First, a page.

Normalizing ETH Market Post-Merge

Proposal 122 has been passed to mitigate risk in the ETH market ahead of the Ethereum Merge. The proposal intends to protect against the risk of high ETH utilization that would interfere with liquidations of ETH collateralized positions.

We wanted to kick off community discussion around normalizing the ETH market post-merge. ETH borrowing demand is currently low on Compound - as such, there is limited downside for keeping Proposal 122’s borrow cap under current market conditions. As for the interest rate curves, it would be prudent to revert the interest rate changes when ETH utilization is back to a healthy state.

As market conditions evolve up to and after the merge, we will provide more details on the recommended precautions the community should take ahead of reverting any parameter changes from Proposal 122.

Next Steps

  • Monitor the ETH pool liquidity to evaluate the ETH interest rate curve rollback strategy
  • Monitor ETH borrowing to inform actions regarding the borrow cap
  • Welcome thoughts and feedback from the community
4 Likes

It would be strategically better to follow up with what was initially voiced if governance want to mantain healthy level of trust and just revert everything to a state it was before after merge execution.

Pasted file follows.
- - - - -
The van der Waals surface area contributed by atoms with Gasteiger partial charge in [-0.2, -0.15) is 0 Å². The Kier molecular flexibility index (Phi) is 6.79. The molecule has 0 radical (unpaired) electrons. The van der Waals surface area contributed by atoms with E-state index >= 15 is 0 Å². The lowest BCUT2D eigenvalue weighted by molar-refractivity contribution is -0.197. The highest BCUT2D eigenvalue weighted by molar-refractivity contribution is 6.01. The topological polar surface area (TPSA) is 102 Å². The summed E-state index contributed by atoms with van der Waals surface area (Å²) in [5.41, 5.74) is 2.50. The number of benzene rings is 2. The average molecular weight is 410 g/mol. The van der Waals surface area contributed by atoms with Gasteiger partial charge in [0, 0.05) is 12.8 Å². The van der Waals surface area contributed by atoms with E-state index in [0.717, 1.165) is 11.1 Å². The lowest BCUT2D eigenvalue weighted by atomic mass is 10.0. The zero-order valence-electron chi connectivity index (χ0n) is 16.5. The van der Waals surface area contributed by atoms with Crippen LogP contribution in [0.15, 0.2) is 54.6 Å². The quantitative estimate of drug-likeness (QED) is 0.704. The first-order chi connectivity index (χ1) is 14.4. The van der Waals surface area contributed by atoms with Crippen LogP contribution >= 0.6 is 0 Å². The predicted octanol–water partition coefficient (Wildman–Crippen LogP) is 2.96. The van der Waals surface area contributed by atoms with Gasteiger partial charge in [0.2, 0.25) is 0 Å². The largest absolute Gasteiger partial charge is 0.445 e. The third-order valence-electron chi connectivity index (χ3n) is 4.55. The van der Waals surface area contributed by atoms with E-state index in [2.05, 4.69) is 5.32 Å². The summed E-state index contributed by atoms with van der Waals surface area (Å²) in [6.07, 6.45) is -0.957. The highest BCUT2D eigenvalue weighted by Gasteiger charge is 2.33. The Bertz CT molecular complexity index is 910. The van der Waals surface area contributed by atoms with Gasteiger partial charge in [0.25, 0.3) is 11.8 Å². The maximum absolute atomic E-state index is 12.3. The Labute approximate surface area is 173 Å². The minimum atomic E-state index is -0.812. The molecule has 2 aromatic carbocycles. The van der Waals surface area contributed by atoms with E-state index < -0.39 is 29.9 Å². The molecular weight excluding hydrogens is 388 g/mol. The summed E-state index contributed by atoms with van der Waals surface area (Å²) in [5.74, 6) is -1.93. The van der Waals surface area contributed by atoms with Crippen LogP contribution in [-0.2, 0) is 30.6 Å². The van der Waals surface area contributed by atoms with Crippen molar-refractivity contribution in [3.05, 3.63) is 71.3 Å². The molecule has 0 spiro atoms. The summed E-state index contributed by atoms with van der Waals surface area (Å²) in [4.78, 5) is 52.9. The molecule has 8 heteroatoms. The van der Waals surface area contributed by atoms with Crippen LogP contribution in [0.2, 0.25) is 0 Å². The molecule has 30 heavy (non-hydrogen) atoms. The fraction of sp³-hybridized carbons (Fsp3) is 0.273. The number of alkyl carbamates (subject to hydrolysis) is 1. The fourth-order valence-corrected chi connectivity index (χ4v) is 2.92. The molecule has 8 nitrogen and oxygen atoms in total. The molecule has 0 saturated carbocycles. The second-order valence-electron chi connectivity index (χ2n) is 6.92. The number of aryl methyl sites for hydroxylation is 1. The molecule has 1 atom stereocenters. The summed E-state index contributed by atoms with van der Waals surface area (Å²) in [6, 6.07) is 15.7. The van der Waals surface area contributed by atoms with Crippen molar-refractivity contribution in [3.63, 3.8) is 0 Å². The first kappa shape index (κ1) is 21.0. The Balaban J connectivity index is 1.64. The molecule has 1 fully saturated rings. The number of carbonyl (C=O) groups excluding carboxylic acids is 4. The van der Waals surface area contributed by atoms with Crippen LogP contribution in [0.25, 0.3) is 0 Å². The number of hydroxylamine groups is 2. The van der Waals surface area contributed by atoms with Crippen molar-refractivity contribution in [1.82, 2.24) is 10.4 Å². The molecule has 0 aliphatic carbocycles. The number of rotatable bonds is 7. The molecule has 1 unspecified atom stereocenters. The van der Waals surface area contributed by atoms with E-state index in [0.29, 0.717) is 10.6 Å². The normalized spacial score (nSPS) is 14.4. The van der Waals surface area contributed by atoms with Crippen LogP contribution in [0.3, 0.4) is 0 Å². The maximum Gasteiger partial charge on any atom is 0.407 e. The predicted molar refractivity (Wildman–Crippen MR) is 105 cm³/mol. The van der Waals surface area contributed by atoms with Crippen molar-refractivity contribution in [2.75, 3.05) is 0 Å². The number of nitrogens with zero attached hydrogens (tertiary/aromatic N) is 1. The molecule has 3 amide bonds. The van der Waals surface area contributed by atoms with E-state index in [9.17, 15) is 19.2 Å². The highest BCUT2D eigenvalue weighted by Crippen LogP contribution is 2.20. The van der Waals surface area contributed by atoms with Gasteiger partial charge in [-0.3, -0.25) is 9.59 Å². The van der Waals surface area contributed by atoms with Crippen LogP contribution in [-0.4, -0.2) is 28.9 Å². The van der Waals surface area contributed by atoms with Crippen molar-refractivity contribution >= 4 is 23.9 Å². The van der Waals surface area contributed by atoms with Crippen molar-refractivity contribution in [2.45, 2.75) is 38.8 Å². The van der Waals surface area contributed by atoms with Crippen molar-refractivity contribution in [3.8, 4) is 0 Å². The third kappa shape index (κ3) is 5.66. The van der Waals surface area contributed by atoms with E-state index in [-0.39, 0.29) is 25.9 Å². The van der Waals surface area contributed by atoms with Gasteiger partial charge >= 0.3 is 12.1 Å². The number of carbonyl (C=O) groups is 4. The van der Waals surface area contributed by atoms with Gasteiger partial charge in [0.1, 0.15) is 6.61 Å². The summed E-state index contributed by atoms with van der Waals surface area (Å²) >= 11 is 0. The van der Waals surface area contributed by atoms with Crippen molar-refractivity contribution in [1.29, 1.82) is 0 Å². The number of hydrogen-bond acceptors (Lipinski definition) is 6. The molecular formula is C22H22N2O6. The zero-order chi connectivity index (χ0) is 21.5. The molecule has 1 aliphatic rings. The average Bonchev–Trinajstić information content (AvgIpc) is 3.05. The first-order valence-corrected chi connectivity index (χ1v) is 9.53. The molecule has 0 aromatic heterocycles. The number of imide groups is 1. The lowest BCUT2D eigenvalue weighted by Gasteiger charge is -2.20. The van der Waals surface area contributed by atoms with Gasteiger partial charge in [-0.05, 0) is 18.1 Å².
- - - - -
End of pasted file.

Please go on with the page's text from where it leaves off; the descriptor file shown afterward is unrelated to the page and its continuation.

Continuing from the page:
It indeed looks like cap isn’t really a big deal for now. But it might be a bit premature judgement, and there is still a possibility of spike on a merge day. I am not big fan of caps, as protocol should be able to function without them, otherwise there is something wrong with design of protocol, if it needs them to exist. Manual intervention from multisig should be minimized.

3 Likes

Happy to see that the merge went through without a hitch! While Compound didn’t see as high of interest accrual as certain other defi lending protocols, I think being the only major protocol that maintained ETH liquidity through the entire process is a huge win.

Some thoughts on ideal parameter setting for the v2 ETH market going forward:

I think it makes sense to maintain the ETH borrow cap as is, or even to consider a somewhat lower level based on demand. ETH borrowings briefly hit the 100k ETH borrow cap, but have now declined back towards normal levels. The borrow cap provides a second layer of defense to users and the protocol against potential technical or asset specific risks that could drain borrowable ETH liquidity and collateral value from the protocol. In the long run, I think the best course of action would be to implement borrow cap automation similar to MakerDAO’s debt ceiling instant access module feature implementing a maximum borrow cap, as well as a target amount of available borrowable liquidity for each asset. This would help mitigate black swan risks without excessive governance overhead or impact on user experience.